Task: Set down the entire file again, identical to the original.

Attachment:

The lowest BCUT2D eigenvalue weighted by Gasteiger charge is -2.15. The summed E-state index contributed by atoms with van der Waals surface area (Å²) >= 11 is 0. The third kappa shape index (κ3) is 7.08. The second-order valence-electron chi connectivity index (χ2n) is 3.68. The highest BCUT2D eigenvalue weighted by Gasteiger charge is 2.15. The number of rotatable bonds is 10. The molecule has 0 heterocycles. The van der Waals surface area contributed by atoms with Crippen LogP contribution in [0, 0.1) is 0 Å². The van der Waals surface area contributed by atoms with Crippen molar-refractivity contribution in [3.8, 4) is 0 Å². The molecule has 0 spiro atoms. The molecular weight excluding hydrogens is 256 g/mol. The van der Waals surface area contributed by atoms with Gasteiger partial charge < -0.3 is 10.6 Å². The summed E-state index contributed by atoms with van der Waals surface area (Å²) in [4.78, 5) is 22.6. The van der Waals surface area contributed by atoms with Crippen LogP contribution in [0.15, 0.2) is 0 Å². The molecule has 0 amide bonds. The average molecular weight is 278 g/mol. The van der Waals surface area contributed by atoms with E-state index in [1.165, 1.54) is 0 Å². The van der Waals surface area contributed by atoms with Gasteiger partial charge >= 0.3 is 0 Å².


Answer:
The lowest BCUT2D eigenvalue weighted by Gasteiger charge is -2.15. The summed E-state index contributed by atoms with van der Waals surface area (Å²) >= 11 is 0. The third kappa shape index (κ3) is 7.08. The second-order valence-electron chi connectivity index (χ2n) is 3.68. The highest BCUT2D eigenvalue weighted by Gasteiger charge is 2.15. The number of rotatable bonds is 10. The molecule has 0 heterocycles. The van der Waals surface area contributed by atoms with Crippen LogP contribution in [0, 0.1) is 0 Å². The van der Waals surface area contributed by atoms with Crippen molar-refractivity contribution in [3.8, 4) is 0 Å². The molecule has 0 spiro atoms. The molecular weight excluding hydrogens is 256 g/mol. The van der Waals surface area contributed by atoms with Gasteiger partial charge < -0.3 is 10.6 Å². The summed E-state index contributed by atoms with van der Waals surface area (Å²) in [4.78, 5) is 22.6. The van der Waals surface area contributed by atoms with Crippen LogP contribution in [0.15, 0.2) is 0 Å². The molecule has 0 amide bonds. The average molecular weight is 278 g/mol. The van der Waals surface area contributed by atoms with E-state index in [1.165, 1.54) is 0 Å². The van der Waals surface area contributed by atoms with Gasteiger partial charge >= 0.3 is 0 Å².